To enable Auto HDR in Windows 11, open the Windows Settings app, go select ‘Display’.
Then, click on the toggle switch next ‘Use HDR’ option to enable HDR in Windows 11.
After enabling HDR, click anywhere on the ‘Use HDR’ label to access HDR settings menu.
On the HDR settings screen, scroll down a bit and turn on the toggle switch next to the ‘Auto HDR’ label to enable it on your computer.
Using Internet Explorer Mode
Starting with Windows 11, Microsoft will not be bundling Internet Explorer with Windows for the first time in decades. As support for Internet Explorer is coming to an end next year, it’s also making an exit from Windows.
Although Internet Explorer hasn’t been too popular for quite some time now, some older websites require the browser to work. The good news is, Microsoft has integrated the MSHTML engine within Windows 11 and it can power an Internet Explorer mode in Microsoft Edge.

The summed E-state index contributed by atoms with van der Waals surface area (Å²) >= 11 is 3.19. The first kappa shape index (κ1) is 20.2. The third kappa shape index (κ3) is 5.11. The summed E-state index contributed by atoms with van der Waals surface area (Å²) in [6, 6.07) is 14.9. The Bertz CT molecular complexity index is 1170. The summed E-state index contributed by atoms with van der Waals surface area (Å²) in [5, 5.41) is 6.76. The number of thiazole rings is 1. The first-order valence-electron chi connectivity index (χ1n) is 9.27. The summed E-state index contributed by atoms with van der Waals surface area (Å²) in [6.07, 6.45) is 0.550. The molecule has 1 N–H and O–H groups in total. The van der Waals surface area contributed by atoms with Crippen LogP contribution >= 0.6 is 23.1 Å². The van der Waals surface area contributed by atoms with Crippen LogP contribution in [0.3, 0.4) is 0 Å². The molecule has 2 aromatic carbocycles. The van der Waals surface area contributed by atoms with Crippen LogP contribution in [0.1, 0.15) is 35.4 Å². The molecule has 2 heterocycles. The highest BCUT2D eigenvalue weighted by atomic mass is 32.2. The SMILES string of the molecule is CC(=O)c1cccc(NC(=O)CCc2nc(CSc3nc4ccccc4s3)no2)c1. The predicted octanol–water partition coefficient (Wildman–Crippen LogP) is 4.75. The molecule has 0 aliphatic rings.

All you have to do to use Internet Explorer in Microsoft Edge is turn it on from Edge settings.
Open settings in Microsoft Edge and go to ‘Default Browser’ from the navigation pane on the left.
Then, enable the toggle for ‘Allow sites to be reloaded in Internet Explorer mode’.
Restart your browser and the next time you run into a site that needs Internet Explorer to run, you can reload it in IE mode. Click the ‘Settings and more’ icon (three-dot menu) from the address bar. Then, go to ‘More tools’ and select ‘Reload in Internet Explorer Mode’ from the options.
That just about covers the basics of getting to know your way around Windows 11. There’s consistency throughout the OS, so it won’t be much difficult to navigate. And the fact that it isn’t too different from Windows 10 in terms of basic functionality would also help make the adaptation a lot smoother.